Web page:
Kirksey Lecture Series

Dr. Avanelle Kirksey (HDR’97), a valued faculty member of the Department of Nutrition Science from 1961 to 1994, left a legacy at Purdue University. Her dynamic, productive and imaginative research program bridged the gap from basic mechanistic science, to a better understanding of the relation of diet, to human behavior and cognition. In addition to her commemorable research program, Dr. Kirksey served as an inspiring role model for students.

In 1985, Dr. Kirksey became only the second female at Purdue to named “Distinguished Professor,” and the university awarded her with an Honorary Doctorate in 1997. Each spring, the Department of Nutrition Sciences recognizes Dr. Kirksey’s groundbreaking research, valued teaching and community outreach via the Kirksey Lecture Series.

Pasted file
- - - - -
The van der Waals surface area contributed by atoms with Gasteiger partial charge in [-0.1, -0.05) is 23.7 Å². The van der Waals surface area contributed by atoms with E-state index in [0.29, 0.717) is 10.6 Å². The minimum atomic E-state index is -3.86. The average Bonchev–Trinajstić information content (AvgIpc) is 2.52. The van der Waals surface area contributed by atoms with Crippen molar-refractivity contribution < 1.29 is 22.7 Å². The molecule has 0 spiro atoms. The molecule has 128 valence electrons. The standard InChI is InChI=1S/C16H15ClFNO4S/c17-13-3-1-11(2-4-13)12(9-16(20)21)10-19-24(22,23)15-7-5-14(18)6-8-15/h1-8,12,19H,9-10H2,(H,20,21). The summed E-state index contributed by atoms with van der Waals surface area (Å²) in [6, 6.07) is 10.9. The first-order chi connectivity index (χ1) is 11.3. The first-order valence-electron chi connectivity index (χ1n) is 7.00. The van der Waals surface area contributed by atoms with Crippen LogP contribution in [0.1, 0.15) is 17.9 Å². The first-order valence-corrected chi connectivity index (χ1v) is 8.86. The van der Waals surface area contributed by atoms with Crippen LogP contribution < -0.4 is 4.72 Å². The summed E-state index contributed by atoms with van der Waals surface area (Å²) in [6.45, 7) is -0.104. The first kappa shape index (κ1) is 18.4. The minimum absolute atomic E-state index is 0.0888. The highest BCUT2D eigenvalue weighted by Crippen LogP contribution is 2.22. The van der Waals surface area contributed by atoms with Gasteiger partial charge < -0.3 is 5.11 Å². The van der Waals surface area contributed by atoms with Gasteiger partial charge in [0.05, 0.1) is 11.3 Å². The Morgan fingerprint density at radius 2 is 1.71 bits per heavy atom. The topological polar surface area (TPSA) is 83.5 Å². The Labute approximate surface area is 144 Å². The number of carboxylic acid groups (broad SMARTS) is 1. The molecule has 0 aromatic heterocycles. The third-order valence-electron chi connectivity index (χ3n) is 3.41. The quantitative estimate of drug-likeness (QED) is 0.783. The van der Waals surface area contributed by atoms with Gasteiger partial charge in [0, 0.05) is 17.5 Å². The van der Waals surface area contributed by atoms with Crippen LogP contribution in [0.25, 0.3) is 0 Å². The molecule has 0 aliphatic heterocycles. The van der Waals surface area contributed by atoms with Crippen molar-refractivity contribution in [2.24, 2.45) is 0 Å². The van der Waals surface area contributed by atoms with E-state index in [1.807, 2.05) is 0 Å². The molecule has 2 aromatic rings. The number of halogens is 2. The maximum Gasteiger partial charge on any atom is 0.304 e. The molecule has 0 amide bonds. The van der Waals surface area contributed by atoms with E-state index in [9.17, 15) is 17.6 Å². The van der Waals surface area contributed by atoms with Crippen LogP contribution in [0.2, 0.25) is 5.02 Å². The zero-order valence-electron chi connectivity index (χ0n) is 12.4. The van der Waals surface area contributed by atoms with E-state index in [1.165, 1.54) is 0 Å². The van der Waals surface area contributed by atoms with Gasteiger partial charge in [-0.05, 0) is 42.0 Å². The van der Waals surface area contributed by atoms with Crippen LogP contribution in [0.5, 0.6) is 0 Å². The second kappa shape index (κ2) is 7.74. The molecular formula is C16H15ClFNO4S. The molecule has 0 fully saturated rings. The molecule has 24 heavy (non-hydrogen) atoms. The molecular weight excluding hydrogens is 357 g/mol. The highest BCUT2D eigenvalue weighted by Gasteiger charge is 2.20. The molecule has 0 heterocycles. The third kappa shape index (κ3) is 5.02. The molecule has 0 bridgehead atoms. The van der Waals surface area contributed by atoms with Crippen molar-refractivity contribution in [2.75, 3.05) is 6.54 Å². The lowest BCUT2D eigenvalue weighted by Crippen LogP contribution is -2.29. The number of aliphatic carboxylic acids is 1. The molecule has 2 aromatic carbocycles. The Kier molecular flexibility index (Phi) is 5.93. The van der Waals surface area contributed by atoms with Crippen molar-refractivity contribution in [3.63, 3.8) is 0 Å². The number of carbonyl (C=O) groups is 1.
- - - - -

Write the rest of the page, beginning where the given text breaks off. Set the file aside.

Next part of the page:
The next Kirksey Lecture:   

Looking into the Black Box: Applying Non-Invasive Approaches and Systems Biology to
Study Host-Microbe Interactions in Human Infants

Friday, April 16, 2021
10:30 a.m.– 11:30 a.m. 

Register Here

Presented By:

Sharon Donovan                                Sharon Donovan, Ph.D., RD

Professor and Melissa M. Noel Endowed Chair, Director, Personalized Nutrition Initiative, Department of Food Science and Human Nutrition, Division of Nutritional Sciences, and the Carl R. Woese Institute for Genomic Biology, University of Illinois